Protest

Protesters denounce judge’s acquittal of Halifax taxi driver

‘I don’t think this is going to stop until things change’

A crowd gathered at Grand Parade to protest the court decision.   Anna Cormier

Hundreds of people gathered Tuesday afternoon to protest Judge Gregory Lenehan acquittal of Bassam Al-Rawi, a taxi driver accused of sexually assaulting a female passenger.

The protest was organized shortly after the court decision was released last Wednesday. Many were outraged at Lenehan’s choice of words: “clearly a drunk can consent.”

A police officer discovered the woman partially clothed and unconscious in the back of the taxi in May 2015. The victim’s DNA was on Al-Rawi’s upper lip.

The protest

Protesters gathered at Grand Parade at 3 p.m. Attendees addressed the crowd with poems, speeches and songs before marching to the former Spring Garden Road Memorial Library — right in front of Halifax Provincial Court, where Al-Rawi’s trial was held.

The news that Nova Scotia’s Public Prosecution Service will be appealing the sexual assault acquittal came just prior to the protest.

One of the organizers, Amanda Dodsworth, posted on the Facebook event to say the rally would still take place.

This news allows for us to have a slightly more hopeful tone today, but please don’t lose sight of the larger picture,” wrote Dodsworth. “There are still concerns about Judge Lenehan and his ability to subjectively handle cases with any sort of sexual crime. Voicing our concerns over this is still necessary.”

‘What do we want? JUSTICE!

Rachel Doucet, 31, said it was important to attend the rally with her child and partner to “show solidarity with all the men, women, children and trans people who have been affected by sexual assault.”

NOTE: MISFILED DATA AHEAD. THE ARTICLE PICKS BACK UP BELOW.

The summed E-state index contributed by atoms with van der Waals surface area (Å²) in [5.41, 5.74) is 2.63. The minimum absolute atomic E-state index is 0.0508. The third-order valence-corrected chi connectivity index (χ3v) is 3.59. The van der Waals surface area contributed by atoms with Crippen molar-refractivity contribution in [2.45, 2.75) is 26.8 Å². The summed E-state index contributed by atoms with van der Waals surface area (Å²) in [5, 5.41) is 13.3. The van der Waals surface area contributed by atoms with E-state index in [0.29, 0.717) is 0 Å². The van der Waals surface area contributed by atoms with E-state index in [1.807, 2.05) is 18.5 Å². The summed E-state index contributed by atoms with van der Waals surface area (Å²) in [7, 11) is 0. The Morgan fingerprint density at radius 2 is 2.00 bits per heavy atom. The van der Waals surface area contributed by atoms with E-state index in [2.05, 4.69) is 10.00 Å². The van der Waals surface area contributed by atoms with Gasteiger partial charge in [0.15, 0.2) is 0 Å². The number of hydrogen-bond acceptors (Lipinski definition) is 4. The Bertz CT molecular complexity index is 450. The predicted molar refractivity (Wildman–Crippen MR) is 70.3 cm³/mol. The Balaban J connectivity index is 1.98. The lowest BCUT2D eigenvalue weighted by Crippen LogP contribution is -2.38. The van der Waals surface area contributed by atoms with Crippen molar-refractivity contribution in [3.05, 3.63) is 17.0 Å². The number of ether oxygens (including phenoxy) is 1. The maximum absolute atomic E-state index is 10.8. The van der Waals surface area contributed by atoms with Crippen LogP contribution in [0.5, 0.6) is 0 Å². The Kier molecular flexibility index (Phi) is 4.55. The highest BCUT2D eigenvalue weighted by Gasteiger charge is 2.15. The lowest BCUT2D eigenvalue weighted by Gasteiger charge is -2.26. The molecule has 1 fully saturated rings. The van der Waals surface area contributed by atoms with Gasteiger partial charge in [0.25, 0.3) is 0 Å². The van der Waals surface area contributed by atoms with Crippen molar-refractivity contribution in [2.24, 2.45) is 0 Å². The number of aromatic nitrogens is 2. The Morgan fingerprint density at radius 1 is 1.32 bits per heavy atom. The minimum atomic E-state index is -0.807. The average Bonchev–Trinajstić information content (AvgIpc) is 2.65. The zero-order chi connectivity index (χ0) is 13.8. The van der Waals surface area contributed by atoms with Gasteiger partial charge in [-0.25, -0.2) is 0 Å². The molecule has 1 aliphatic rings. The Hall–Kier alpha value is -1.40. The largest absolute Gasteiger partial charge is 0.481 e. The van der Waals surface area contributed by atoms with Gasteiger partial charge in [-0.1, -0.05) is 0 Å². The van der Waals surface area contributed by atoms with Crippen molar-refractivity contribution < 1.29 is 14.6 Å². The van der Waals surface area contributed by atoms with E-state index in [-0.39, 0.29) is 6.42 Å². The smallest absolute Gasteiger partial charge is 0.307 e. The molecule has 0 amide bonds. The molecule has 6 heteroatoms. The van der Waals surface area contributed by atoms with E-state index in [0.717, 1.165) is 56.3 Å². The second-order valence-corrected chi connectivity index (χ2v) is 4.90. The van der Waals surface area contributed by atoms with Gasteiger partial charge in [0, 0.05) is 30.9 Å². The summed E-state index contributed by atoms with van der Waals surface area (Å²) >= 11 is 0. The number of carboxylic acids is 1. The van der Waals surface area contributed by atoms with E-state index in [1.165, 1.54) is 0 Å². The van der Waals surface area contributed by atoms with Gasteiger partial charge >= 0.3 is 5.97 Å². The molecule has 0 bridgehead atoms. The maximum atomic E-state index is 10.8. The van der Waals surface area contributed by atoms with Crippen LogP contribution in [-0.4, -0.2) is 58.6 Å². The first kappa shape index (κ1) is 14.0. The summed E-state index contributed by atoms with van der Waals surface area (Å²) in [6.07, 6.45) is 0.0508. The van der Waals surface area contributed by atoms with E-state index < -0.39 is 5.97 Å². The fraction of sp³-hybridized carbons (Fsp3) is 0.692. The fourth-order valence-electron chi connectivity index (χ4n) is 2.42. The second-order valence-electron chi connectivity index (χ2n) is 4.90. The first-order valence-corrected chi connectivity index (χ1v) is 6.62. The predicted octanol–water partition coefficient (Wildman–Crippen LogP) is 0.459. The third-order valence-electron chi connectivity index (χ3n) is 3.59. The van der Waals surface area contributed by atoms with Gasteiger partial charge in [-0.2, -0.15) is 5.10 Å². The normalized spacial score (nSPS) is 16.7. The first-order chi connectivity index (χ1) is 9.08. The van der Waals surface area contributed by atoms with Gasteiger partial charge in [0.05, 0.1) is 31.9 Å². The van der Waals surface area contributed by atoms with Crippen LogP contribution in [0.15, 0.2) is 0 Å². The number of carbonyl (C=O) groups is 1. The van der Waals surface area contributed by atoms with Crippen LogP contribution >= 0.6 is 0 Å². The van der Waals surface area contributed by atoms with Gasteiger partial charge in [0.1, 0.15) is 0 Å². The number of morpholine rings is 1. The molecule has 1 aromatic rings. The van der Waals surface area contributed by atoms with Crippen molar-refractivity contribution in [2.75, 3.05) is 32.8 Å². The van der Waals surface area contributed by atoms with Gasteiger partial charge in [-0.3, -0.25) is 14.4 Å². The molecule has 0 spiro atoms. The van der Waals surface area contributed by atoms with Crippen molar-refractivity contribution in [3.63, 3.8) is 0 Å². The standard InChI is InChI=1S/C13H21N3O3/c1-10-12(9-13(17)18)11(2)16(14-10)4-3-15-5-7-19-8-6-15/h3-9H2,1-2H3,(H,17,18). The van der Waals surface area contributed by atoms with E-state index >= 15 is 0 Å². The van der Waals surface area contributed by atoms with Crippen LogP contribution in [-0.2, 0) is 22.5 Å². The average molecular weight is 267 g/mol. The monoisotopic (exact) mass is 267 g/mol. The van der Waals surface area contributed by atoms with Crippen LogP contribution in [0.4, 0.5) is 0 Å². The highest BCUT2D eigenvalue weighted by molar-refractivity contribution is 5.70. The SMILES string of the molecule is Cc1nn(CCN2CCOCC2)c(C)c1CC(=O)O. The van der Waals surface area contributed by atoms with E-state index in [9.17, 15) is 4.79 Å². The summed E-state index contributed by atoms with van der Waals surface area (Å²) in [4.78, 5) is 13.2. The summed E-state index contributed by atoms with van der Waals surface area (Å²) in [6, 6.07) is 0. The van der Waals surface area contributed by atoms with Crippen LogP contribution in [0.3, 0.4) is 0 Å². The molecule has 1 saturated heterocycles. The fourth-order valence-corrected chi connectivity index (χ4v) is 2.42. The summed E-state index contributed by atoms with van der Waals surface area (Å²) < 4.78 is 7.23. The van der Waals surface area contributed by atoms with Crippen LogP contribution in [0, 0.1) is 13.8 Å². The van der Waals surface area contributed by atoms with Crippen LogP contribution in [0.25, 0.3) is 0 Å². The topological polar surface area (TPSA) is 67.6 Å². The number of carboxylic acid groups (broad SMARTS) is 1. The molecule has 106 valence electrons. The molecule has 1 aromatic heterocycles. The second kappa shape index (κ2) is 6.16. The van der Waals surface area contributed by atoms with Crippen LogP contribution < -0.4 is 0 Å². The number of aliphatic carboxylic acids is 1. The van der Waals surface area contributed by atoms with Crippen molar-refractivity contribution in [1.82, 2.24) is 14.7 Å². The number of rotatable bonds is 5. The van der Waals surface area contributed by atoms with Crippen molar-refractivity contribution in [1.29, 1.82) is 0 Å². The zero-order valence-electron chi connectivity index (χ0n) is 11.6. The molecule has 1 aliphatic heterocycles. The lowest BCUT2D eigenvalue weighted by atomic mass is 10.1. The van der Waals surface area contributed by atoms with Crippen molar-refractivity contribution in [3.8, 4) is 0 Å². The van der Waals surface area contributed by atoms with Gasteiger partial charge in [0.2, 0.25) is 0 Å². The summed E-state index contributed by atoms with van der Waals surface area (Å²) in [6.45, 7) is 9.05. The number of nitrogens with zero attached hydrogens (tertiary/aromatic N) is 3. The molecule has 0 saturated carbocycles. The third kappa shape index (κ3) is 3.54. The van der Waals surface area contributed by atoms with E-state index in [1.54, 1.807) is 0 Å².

Rachel Doucet attended the protest with her whole family.   Anna Cormier

“The laws need to change in order for us to move forward as a society,” said Doucet.

She felt there was ample evidence to show that what happened with the female passenger was not consensual.

“I wanted to show my support,” said Savannah Greene, 19.  “Mostly for the victim, but also to tell the judge that his ruling was not OK, and that there should be repercussions for his actions.”

Savannah Greene (right) says there should be repercussions for Lenehan’s actions.   Anna Cormier

Many protesters stressed that people need to understand what consent means, and that the rally was a protest against Lenehan continuing as a judge.

Luke Chiasson, 23, said he attended the protest because he wanted to be with people who didn’t agree with the ruling.

“As a man, I feel like it’s important to hold that space for women in order for them to speak about whatever they need to speak about without judging,” said Chiasson.

Luke Chiasson (left) and Rachel LeBlanc (right) protest by Halifax Provincial Court.   Anna Cormier

Rachel LeBlanc, 24, attended for personal reasons.

“I deserve to be respected,” said LeBlanc. “Every human deserves to be respected whether it has to do with their body, or any of their human rights; they need to be supported by our community. I don’t think this is going to stop until things change.”

Some protesters brought their dogs to the rally.   Anna Cormier

Another protest is planned for Wednesday, which is also International Women’s Day.